Thursday, 23 July 2020

Shelves for Life


These shelves are designed to last you a lifetime. The wood will colour, the surfaces will mark and stain and over the years and the furniture will become a part of you. When you die, the shelves can be taken apart and reassembled as a coffin. The brass plate under the bottom shelf, that tells the story about this transformation, is then flipped over and you’re dates inscribed on it.
William Warren

Tuesday, 7 July 2020

Bookwheel

The RIT bookwheel was a thoroughly modern take on a Renaissance design. Before building it, the students designed a 3-D digital model.
Full story at Atlas Obscura

Friday, 19 June 2020

Tiny replica of New York rare bookseller’s gallery


As an object of desire for book collectors, it would be hard to top this replica of rare book dealer John Fleming’s 57th Street Gallery, where he bought and sold in “baronial splendor” according to the New York Times, from 1952 to 1987. Encased in a leaded glass enclosure, the dollhouse-sized library setting features oak bookshelves full of book models, including six “real” miniature books, as well as a silver tea service, a globe, and other plush furnishings that will make some bibliophiles swoon — one of whom will no doubt bid on it at auction on June 23, when it is estimated to reach $1,500-2,500.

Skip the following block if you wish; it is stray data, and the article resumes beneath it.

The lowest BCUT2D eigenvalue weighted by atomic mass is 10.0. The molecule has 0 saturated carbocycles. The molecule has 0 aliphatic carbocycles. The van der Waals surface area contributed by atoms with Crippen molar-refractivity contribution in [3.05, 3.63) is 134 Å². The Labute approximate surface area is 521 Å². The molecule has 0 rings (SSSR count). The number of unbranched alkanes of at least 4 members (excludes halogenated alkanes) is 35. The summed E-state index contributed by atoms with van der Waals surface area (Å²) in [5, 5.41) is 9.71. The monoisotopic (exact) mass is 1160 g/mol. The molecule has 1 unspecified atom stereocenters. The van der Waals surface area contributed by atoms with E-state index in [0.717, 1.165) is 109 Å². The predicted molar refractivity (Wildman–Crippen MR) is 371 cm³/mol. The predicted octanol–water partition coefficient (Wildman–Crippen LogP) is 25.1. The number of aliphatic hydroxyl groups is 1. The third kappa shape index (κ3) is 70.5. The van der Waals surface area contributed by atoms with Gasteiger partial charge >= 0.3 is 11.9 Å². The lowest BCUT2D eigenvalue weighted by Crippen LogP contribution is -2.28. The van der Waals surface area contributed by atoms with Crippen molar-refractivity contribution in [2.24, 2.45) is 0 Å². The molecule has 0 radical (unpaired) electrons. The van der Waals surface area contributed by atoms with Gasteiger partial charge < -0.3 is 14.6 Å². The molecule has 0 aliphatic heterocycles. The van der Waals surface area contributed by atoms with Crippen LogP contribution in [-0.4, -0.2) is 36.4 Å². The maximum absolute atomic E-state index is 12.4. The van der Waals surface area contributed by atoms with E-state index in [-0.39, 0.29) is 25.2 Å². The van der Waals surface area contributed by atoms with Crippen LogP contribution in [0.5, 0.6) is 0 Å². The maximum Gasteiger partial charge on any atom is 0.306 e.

Fine Books magazine

Tuesday, 9 June 2020

VAC library

A special project that carries the traditional Vietnamese horticulture, aquaculture & animal husbandry, from rural to urban areas... The VAC Library is also geared towards an open library space for children. Children in the area and elsewhere can come here to play together, read books, and learn about this ecological model visually at the building.
Farming Architects

Thursday, 7 May 2020

Fake wardrobe bookshelves

Hidden bookcase doors are both an attractive and practical addition to any room space but are particularly effective where included as part of a real or false bookcase.
Faux Books

Thursday, 30 April 2020

What Do Famous People’s Bookshelves Reveal?

Bibliophiles do not approach bookshelves lightly. A stranger’s collection is to us a window to their soul. We peruse with judgment, sometimes admiration and occasionally repulsion (Ayn Rand?!). With celebrities now frequently speaking on television in front of their home libraries, a voyeuristic pleasure presents itself: Are they actually really like us?
New York Times

Wednesday, 29 April 2020

Bookcase Credibility

 Bookcase Credibility